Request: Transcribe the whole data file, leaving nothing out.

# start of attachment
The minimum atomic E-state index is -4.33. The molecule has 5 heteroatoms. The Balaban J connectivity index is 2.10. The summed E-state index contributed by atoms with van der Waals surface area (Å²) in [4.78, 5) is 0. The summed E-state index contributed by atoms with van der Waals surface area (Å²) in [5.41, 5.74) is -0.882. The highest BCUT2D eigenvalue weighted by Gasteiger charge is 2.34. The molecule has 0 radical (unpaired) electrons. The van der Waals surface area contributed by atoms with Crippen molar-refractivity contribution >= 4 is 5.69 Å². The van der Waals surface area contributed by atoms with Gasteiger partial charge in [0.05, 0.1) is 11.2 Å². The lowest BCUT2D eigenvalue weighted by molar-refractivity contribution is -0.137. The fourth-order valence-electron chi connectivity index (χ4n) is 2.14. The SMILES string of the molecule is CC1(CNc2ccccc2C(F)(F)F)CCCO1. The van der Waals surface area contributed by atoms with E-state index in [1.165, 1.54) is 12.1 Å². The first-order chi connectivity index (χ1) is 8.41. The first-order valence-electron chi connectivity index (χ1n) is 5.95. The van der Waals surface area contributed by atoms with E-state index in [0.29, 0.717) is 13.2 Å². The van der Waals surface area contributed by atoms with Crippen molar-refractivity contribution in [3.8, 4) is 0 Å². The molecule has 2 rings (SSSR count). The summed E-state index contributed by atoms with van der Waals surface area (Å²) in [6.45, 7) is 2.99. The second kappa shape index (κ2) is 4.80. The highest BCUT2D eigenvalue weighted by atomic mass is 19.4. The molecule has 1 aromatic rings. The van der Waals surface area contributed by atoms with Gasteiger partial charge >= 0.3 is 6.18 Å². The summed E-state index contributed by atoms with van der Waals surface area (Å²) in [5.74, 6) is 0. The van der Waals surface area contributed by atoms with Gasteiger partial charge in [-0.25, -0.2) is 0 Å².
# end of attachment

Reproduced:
The minimum atomic E-state index is -4.33. The molecule has 5 heteroatoms. The Balaban J connectivity index is 2.10. The summed E-state index contributed by atoms with van der Waals surface area (Å²) in [4.78, 5) is 0. The summed E-state index contributed by atoms with van der Waals surface area (Å²) in [5.41, 5.74) is -0.882. The highest BCUT2D eigenvalue weighted by Gasteiger charge is 2.34. The molecule has 0 radical (unpaired) electrons. The van der Waals surface area contributed by atoms with Crippen molar-refractivity contribution >= 4 is 5.69 Å². The van der Waals surface area contributed by atoms with Gasteiger partial charge in [0.05, 0.1) is 11.2 Å². The lowest BCUT2D eigenvalue weighted by molar-refractivity contribution is -0.137. The fourth-order valence-electron chi connectivity index (χ4n) is 2.14. The SMILES string of the molecule is CC1(CNc2ccccc2C(F)(F)F)CCCO1. The van der Waals surface area contributed by atoms with E-state index in [1.165, 1.54) is 12.1 Å². The first-order chi connectivity index (χ1) is 8.41. The first-order valence-electron chi connectivity index (χ1n) is 5.95. The van der Waals surface area contributed by atoms with E-state index in [0.29, 0.717) is 13.2 Å². The van der Waals surface area contributed by atoms with Crippen molar-refractivity contribution in [3.8, 4) is 0 Å². The molecule has 2 rings (SSSR count). The summed E-state index contributed by atoms with van der Waals surface area (Å²) in [6.45, 7) is 2.99. The second kappa shape index (κ2) is 4.80. The highest BCUT2D eigenvalue weighted by atomic mass is 19.4. The molecule has 1 aromatic rings. The van der Waals surface area contributed by atoms with Gasteiger partial charge >= 0.3 is 6.18 Å². The summed E-state index contributed by atoms with van der Waals surface area (Å²) in [5.74, 6) is 0. The van der Waals surface area contributed by atoms with Gasteiger partial charge in [-0.25, -0.2) is 0 Å².